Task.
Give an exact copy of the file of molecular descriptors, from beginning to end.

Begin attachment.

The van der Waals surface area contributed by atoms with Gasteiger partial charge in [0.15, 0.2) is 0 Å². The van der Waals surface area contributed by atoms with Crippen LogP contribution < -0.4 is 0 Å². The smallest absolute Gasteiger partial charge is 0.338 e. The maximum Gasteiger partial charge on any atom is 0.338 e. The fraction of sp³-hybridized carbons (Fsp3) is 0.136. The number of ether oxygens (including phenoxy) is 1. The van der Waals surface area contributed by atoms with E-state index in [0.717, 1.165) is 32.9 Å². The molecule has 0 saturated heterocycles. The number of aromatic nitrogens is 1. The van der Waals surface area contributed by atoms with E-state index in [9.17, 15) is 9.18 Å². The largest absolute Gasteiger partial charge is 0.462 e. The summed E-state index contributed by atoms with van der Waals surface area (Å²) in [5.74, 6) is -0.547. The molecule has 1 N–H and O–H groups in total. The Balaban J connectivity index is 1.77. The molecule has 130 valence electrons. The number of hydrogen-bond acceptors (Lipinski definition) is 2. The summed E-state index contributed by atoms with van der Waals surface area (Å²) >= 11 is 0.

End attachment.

The van der Waals surface area contributed by atoms with Gasteiger partial charge in [0.15, 0.2) is 0 Å². The van der Waals surface area contributed by atoms with Crippen LogP contribution < -0.4 is 0 Å². The smallest absolute Gasteiger partial charge is 0.338 e. The maximum Gasteiger partial charge on any atom is 0.338 e. The fraction of sp³-hybridized carbons (Fsp3) is 0.136. The number of ether oxygens (including phenoxy) is 1. The van der Waals surface area contributed by atoms with E-state index in [0.717, 1.165) is 32.9 Å². The molecule has 0 saturated heterocycles. The number of aromatic nitrogens is 1. The van der Waals surface area contributed by atoms with E-state index in [9.17, 15) is 9.18 Å². The largest absolute Gasteiger partial charge is 0.462 e. The summed E-state index contributed by atoms with van der Waals surface area (Å²) in [5.74, 6) is -0.547. The molecule has 1 N–H and O–H groups in total. The Balaban J connectivity index is 1.77. The molecule has 130 valence electrons. The number of hydrogen-bond acceptors (Lipinski definition) is 2. The summed E-state index contributed by atoms with van der Waals surface area (Å²) >= 11 is 0.